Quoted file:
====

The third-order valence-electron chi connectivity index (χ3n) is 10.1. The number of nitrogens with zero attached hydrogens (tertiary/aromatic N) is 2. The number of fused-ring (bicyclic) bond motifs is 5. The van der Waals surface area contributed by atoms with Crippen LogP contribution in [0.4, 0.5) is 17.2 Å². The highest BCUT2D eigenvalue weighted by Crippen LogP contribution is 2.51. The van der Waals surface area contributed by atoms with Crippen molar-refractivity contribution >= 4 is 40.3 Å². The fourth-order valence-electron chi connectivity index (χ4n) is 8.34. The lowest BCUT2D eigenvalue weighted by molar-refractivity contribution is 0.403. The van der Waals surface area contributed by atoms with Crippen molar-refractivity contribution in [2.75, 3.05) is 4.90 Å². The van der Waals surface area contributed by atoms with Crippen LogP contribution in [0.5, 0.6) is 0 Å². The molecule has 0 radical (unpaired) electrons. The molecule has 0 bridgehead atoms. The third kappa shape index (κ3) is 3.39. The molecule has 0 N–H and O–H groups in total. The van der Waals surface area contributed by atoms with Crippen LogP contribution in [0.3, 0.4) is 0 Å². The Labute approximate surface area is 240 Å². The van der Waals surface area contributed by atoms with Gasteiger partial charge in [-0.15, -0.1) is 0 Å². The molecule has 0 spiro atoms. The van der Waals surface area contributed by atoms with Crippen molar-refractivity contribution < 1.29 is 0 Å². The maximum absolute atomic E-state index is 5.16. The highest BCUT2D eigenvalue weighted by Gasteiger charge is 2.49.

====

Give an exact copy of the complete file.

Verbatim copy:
The third-order valence-electron chi connectivity index (χ3n) is 10.1. The number of nitrogens with zero attached hydrogens (tertiary/aromatic N) is 2. The number of fused-ring (bicyclic) bond motifs is 5. The van der Waals surface area contributed by atoms with Crippen LogP contribution in [0.4, 0.5) is 17.2 Å². The highest BCUT2D eigenvalue weighted by Crippen LogP contribution is 2.51. The van der Waals surface area contributed by atoms with Crippen molar-refractivity contribution >= 4 is 40.3 Å². The fourth-order valence-electron chi connectivity index (χ4n) is 8.34. The lowest BCUT2D eigenvalue weighted by molar-refractivity contribution is 0.403. The van der Waals surface area contributed by atoms with Crippen molar-refractivity contribution in [2.75, 3.05) is 4.90 Å². The van der Waals surface area contributed by atoms with Crippen LogP contribution in [0.5, 0.6) is 0 Å². The molecule has 0 radical (unpaired) electrons. The molecule has 0 bridgehead atoms. The third kappa shape index (κ3) is 3.39. The molecule has 0 N–H and O–H groups in total. The van der Waals surface area contributed by atoms with Crippen LogP contribution in [0.3, 0.4) is 0 Å². The Labute approximate surface area is 240 Å². The van der Waals surface area contributed by atoms with Gasteiger partial charge in [-0.15, -0.1) is 0 Å². The molecule has 0 spiro atoms. The van der Waals surface area contributed by atoms with Crippen molar-refractivity contribution < 1.29 is 0 Å². The maximum absolute atomic E-state index is 5.16. The highest BCUT2D eigenvalue weighted by Gasteiger charge is 2.49.